> anomalies and to allow, e.g., only VPN access from countries which
> are
> necessary.

You should know that IPFire downloads this GeoIP database from an
untrusted source over an untrusted connection.

> > 
> > > 
> > > That is basically the motivation behind the two patches I
> > > submitted
> > > recently.
> > > 
> > > Best regards,
> > > Timmothy Wilson
> Best regards,
> Timmothy Wilson
> 

-Michael
IT Superhack Jan. 19, 2016, 5:57 p.m. UTC | #8
Hello,
Michael Tremer:
> Hi,
> 
> On Mon, 2016-01-11 at 09:10 +0100, IT Superhack wrote:
>> Hello Michael,
>>
>> Michael Tremer:
>>> Hi,
>>>
>>> On Sun, 2016-01-10 at 17:25 +0100, IT Superhack wrote:
>>>> Hello Michael, hello Matthias,
>>>>
>>>> Michael Tremer:
>>>>> Just out of curiosity, why do you find this information so
>>>>> helpful?
>>>>
>>>> As Matthias said already, is is more a "nice to have" than
>>>> something
>>>> which is seriously needed.
>>>
>>> This is not too much of an argument. My argument against this is
>>> that
>>> it brings down page load times because of a not too useful
>>> information.
>>>
>>>> I wrote this patch because a friend of mine in France discovered
>>>> that
>>>> his ISP assigns DNS servers from Australia and Great Britain,
>>>> which
>>>> was slowing down DNS resolving a lot.
>>>
>>> I get that and this is actually a pretty good one.
>>>
>>> That only leaves resolvers like 8.8.8.8 which will show "US" but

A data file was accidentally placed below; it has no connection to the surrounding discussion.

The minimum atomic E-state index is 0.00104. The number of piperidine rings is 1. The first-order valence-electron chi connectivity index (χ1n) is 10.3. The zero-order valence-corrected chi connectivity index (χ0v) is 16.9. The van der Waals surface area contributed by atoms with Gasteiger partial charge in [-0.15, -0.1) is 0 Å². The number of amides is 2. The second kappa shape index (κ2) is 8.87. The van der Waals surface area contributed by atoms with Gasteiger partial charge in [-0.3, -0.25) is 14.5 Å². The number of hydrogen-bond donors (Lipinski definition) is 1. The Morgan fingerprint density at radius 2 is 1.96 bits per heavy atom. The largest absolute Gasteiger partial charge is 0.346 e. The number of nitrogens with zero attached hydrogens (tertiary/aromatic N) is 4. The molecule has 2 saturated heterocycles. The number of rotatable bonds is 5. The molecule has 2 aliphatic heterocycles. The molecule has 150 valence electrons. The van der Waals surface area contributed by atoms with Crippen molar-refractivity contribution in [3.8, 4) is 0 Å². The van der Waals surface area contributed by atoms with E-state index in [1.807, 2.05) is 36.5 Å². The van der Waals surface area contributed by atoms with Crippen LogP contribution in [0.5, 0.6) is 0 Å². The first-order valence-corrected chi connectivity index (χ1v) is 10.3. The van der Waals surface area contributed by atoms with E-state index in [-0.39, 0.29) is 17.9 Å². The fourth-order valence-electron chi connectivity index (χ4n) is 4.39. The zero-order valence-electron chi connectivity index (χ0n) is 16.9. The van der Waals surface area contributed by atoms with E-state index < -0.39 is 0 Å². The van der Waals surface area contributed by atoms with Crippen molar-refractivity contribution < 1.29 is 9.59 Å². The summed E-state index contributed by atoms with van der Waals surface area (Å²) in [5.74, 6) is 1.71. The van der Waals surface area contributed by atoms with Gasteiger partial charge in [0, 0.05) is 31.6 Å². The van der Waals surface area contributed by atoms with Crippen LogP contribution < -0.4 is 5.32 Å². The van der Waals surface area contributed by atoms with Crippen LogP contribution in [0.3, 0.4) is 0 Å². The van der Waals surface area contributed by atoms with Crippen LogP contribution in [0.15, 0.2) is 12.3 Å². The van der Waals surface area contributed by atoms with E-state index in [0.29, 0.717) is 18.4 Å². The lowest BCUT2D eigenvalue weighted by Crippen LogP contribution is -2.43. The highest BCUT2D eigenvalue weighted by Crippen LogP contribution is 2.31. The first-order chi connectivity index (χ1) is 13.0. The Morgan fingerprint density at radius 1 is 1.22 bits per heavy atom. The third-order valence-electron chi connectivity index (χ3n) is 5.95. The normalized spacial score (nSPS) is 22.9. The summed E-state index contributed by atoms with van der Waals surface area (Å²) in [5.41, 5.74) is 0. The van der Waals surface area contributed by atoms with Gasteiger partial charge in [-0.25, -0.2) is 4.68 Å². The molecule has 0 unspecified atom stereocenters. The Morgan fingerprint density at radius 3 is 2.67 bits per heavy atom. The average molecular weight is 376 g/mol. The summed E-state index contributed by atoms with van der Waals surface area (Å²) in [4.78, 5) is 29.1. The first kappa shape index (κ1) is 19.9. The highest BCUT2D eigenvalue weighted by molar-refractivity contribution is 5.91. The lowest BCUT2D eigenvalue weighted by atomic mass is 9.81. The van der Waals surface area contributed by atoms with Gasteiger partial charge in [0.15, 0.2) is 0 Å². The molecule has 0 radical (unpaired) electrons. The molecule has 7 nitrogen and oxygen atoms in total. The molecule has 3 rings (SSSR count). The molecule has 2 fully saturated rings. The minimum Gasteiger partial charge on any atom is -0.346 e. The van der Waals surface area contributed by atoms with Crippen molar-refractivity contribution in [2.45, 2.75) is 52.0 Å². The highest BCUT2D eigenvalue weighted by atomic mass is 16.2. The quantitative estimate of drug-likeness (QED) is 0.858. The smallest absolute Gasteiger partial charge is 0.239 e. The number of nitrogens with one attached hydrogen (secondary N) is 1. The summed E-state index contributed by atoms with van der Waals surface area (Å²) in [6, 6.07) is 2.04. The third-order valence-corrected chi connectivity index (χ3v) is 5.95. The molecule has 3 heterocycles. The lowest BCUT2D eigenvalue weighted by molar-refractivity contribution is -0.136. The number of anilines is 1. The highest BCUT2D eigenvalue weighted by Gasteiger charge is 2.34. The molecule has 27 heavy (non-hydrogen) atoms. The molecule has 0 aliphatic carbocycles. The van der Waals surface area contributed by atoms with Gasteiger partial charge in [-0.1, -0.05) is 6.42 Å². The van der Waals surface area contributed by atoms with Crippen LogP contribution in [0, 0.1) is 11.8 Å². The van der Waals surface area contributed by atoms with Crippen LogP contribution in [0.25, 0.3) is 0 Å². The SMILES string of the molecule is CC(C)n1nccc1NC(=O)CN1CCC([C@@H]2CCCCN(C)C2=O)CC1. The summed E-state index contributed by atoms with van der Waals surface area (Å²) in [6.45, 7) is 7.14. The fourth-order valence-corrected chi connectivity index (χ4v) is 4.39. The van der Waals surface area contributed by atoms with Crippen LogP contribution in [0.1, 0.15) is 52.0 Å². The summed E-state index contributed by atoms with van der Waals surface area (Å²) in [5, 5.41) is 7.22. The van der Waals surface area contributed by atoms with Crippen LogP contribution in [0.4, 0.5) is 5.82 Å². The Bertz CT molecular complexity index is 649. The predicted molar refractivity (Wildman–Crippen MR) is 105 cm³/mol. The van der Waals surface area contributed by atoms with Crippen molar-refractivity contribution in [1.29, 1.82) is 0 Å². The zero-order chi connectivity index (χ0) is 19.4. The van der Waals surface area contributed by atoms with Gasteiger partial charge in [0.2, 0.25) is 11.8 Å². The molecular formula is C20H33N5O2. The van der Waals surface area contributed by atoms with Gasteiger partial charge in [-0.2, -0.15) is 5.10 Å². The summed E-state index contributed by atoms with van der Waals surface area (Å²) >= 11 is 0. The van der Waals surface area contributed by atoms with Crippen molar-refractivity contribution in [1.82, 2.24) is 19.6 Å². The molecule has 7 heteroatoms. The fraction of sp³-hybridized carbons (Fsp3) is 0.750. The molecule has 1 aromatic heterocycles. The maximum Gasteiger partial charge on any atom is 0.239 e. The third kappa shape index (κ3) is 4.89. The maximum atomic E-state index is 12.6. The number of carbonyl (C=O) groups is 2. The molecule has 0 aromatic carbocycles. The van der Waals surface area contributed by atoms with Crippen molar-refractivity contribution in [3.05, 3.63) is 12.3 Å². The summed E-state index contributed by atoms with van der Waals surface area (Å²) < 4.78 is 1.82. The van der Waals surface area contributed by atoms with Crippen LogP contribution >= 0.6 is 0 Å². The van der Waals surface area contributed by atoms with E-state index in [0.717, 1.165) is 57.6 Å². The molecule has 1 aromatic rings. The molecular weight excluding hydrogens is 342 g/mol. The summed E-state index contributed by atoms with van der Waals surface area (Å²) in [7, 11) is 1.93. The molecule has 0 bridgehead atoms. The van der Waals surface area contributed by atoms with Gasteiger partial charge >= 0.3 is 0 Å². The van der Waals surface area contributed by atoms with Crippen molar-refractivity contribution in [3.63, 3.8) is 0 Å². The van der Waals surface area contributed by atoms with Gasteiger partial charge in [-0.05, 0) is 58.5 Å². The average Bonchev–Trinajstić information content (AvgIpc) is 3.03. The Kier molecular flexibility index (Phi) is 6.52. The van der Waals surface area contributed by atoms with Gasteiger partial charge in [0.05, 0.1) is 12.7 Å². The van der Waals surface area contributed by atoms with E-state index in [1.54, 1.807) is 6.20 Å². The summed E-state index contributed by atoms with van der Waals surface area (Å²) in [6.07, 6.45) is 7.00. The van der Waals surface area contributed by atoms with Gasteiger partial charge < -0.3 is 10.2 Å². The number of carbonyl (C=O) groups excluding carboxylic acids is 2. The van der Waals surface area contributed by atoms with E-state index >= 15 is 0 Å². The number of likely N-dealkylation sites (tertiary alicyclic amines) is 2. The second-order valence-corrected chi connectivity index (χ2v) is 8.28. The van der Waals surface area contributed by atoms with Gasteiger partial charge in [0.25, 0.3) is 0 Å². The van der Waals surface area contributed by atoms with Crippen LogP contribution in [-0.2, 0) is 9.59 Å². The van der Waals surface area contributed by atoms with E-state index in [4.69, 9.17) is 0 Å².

>>> actually are located at many places around the world. Let's hope
>>> that
>>> people don't get the wrong thing from the flag - or actually start
>>> changing their DNS servers to something else :)
>>>
>>>> Therefore I thougt it might be useful to see in which countries
>>>> your
>>>> DNS servers are located, just in case you didn't set some by your
>>>> own.
>>>
>>> It is sometimes. Although geographic location doesn't mean that it
>>> is
>>> close on the network.
>>>
>>> A system in GB is probably not an issue. Australia actually is a
>>> bit
>>> far away.
>> The problem here was something else: A couple of months ago, his ISP
>> assigned DNS servers in France, which worked quite well and belonged
>> to the ISP, according to whois information.
>>
>> The list of assigned DNS servers must have changed somewhere in the
>> meantime, and he still does not know why since the ISP does not
>> answer
>> related questions.